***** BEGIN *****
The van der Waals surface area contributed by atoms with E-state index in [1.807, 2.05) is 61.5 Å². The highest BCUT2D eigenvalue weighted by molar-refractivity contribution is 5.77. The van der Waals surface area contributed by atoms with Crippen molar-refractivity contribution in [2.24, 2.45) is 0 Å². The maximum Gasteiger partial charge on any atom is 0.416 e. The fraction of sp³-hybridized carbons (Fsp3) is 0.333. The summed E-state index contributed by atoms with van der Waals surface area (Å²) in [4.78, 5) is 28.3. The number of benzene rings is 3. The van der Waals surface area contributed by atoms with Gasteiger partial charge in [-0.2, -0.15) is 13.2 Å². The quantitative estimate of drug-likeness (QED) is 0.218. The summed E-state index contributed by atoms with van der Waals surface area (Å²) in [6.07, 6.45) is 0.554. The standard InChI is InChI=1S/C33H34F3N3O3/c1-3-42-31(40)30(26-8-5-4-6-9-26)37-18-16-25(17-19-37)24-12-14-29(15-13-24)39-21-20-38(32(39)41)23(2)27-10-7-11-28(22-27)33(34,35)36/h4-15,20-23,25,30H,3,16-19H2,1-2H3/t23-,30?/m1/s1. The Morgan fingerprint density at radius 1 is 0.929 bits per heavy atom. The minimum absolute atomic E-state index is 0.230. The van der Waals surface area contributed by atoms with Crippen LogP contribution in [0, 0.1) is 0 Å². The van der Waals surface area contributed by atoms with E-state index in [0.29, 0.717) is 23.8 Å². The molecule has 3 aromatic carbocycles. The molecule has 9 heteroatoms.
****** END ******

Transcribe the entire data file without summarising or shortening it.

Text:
The van der Waals surface area contributed by atoms with E-state index in [1.807, 2.05) is 61.5 Å². The highest BCUT2D eigenvalue weighted by molar-refractivity contribution is 5.77. The van der Waals surface area contributed by atoms with Crippen molar-refractivity contribution in [2.24, 2.45) is 0 Å². The maximum Gasteiger partial charge on any atom is 0.416 e. The fraction of sp³-hybridized carbons (Fsp3) is 0.333. The summed E-state index contributed by atoms with van der Waals surface area (Å²) in [4.78, 5) is 28.3. The number of benzene rings is 3. The van der Waals surface area contributed by atoms with Gasteiger partial charge in [-0.2, -0.15) is 13.2 Å². The quantitative estimate of drug-likeness (QED) is 0.218. The summed E-state index contributed by atoms with van der Waals surface area (Å²) in [6.07, 6.45) is 0.554. The standard InChI is InChI=1S/C33H34F3N3O3/c1-3-42-31(40)30(26-8-5-4-6-9-26)37-18-16-25(17-19-37)24-12-14-29(15-13-24)39-21-20-38(32(39)41)23(2)27-10-7-11-28(22-27)33(34,35)36/h4-15,20-23,25,30H,3,16-19H2,1-2H3/t23-,30?/m1/s1. The Morgan fingerprint density at radius 1 is 0.929 bits per heavy atom. The minimum absolute atomic E-state index is 0.230. The van der Waals surface area contributed by atoms with Crippen LogP contribution in [0, 0.1) is 0 Å². The van der Waals surface area contributed by atoms with E-state index in [0.29, 0.717) is 23.8 Å². The molecule has 3 aromatic carbocycles. The molecule has 9 heteroatoms.